If the world created by the authors of the series is contradictory and complex, then the characters are understandable. They are so clear that it is completely uninteresting to follow them. Moreover, because of them, history turns into a farce.
Morpheus was supposed to be gloomy, but came out comical. He looks like a teenager who is about to cry, although the plot hints that the hero is worried because of problems of a universal scale. He also looks like a young Robert Smith from The Cure.
Each dialogue of Morpheus begins with the same action – the hero looks at the floor, and then slowly raises his head and shows his sad face. Then he peers at the interlocutor as if looking for something in the dark, and then utters some other meaningless phrase. Naturally, as if she were about to cry. But boys don’t cry. For the tenth time (and it comes quickly), it is impossible to take such dialogues seriously.
However, the scenes with the main character really affect the plot, but the orgy is going on around him. The world shown in the series lives by complex rules. There are gods of a higher order (like Morpheus), there are deities of a lower level, there are dangerous creatures created by the gods – it is easy to get confused in the hierarchy. It would be more difficult if the characters were well written, but they are too simple. For example, the rather deep and incomprehensible why the biblical brothers Cain and Abel who appeared in the story in The Sandman are simplified as much as possible, shown, and then thrown out of the main storyline.
Nonsensical characters from Lucifer also appear in the series. Neil Gaiman’s manic desire to refer to himself did not frighten the writers, they accepted the game.
The writers managed to embody only a couple of interesting characters. Joanna Constantine and the villainous Corinthian are the only living characters, but they appear relatively infrequently on screen to make way for a bunch of empty characters. So the whole season looks like an attempt to create a lot of tragic images for endless shuffling among themselves.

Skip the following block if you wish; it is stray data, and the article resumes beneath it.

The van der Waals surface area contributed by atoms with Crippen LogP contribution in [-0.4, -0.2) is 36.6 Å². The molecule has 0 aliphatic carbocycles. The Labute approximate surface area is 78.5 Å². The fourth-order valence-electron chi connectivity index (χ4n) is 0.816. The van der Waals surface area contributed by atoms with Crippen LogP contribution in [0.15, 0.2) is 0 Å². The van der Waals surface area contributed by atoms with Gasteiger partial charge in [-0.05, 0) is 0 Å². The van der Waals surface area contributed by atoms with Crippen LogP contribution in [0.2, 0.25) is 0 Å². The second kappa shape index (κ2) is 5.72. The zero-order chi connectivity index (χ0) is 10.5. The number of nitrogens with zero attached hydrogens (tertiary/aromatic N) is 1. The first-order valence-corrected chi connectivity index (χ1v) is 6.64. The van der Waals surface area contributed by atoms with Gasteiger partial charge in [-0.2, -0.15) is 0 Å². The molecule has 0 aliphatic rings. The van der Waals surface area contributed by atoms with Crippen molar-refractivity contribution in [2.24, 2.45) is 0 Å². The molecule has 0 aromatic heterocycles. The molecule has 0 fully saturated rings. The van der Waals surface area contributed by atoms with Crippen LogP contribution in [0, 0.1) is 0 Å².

The script denies logic
The series talks about complex things, but does not even try to maintain internal order.
Morpheus is able to penetrate the mind of any sleeping person. Thanks to this skill, he knows everything about everyone. But at the moment when he needs to find his magical trinkets, he seems to forget about his abilities. Instead, he gets entangled in a nonsensical detective story. However, the value of his amulets raises questions. The plot needs them exactly in order to get lost and get to people.
The conversations of the characters are completely devoid of logic. In one of the scenes, Morpheus comes to Cain and Abel to take away the Gargoyle from them – the only thing the brothers have, which they inform Morpheus about. But they immediately claim that they are ready to give it away. Morpheus takes the Gargoyle – and Cain and Abel burst into reproaches. From “we will give you anything” to “why are you taking the Gargoyle from us” takes less than three minutes.
Attract attention and anachronisms. In a scene set in 1926, the character is reading A Fistful of Ashes by Evelyn Waugh. The interlocutor advises another novel by the author – Vile Flesh. The catch is that A Fistful of Dust came out in 1934, Vile Flesh came out in 1930. You might think that this was done on purpose, but no – what is happening generally does not affect either the plot or the characters.
Only the most dedicated Neil Gaiman fans will love it
The film adaptation of The Sandman was constantly delayed. Neil Gaiman himself said that nothing is better than something bad. But if so, the Netflix series shouldn’t have come out.
It looks like a standard CW project – things like Arrow, Konstantin, The Flash, Supergirl were riveted on it in tenths. They were united not only by common characters, but also by cheap special effects, predictability and meaningless storylines that allowed the series to be extended exactly as long as it was watched.
Many of the problems of The Sandman series are hidden in the original, but the film adaptation exacerbates them. So only those who love comics very much and do not notice the shortcomings will succeed in accepting it.